I wonder if these explanations are too quick to attribute the ‘anomalous’ behavior to the emerging market origins of EMNEs without considering alternative explanations that may be unrelated to nationality.

More promising explanations

Let us consider some of the alternative explanations of puzzle No. 2. Take the question of rapid internationalization by EMNEs. This may well be the result of the global economic context in which EMNEs have been internationalizing—one in which the world has become flatter and in which industries have been deverticalized, making it easier for firms to obtain the resources and help they need to internationalize (Williamson and Zeng, 2009). Support for this viewpoint is provided by the fact that firms in developed countries have also sped up their internationalization in recent years, witness the ‘born global’ phenomenon (Knight and Cavusgil, 2004). In other words, rapid internationalization by EMNEs may be a reflection of changes in the global business environment rather than any innate organizational trait of EMNEs. The IB literature does not pay sufficient attention to ‘period effects’ of this sort—i.e., changes in global conditions that may significantly lower or raise the costs and risks of internationalization.

A second promising explanation for puzzle No. 2 is that EMNEs invest in countries that are physically or economically ‘distant’ because their strategies are based on exploiting differences rather than similarities across countries (Ghemawat, 2007), a prime example being EMNEs that engage in labor cost arbitrage. Because MNE theory is overly influenced by DMNE experience, it has not paid attention to the case of supplier firms in low-wage countries that forward integrate into developed countries to move up the value curve or to get closer to customers, as caricatured in Acer's ‘smiling curve’ (Bartlett and Ghoshal, 2000). However, it is happening on a larger scale now, because of the integration of megaeconomies with plenty of cheap labor. The point is that South to North FDI is not surprising in these cases, and it is also unsurprising that this option would not have appeared in the stages model, which emerged in the context of FDI by firms from rich countries, mostly investing in other rich countries.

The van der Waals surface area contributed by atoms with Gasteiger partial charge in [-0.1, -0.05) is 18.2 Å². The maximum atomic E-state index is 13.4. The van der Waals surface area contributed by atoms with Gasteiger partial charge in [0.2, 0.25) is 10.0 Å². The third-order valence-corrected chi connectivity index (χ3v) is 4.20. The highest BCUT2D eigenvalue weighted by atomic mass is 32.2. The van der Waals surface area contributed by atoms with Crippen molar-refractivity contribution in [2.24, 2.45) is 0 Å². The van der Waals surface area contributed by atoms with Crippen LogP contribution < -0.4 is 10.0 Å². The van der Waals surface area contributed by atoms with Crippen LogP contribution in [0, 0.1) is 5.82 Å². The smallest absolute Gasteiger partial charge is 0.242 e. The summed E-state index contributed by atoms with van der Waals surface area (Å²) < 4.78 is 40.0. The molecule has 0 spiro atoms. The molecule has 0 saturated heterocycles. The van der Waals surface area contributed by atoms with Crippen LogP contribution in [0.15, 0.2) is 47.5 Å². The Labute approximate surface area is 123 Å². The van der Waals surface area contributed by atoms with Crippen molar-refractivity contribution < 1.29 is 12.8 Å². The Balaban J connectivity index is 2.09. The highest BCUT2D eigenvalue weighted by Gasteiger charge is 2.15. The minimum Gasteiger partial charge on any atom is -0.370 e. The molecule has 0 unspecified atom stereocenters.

Two other generic strategies for internationalization can also result in South to North FDI by EMNEs—both determined by the nature of the EMNE's industry. One is the case of cross-border vertical integration in natural resource industries, either by firms searching for downstream markets or firms searching for upstream supplies. In either case, part of the FDI may go to developed countries. In fact, a very substantial part of South to North FDI by BRIC firms has been in such industries. There is nothing new or surprising here compared to the historical experience of European, American, or Japanese firms in the same industries (Vernon, 1983).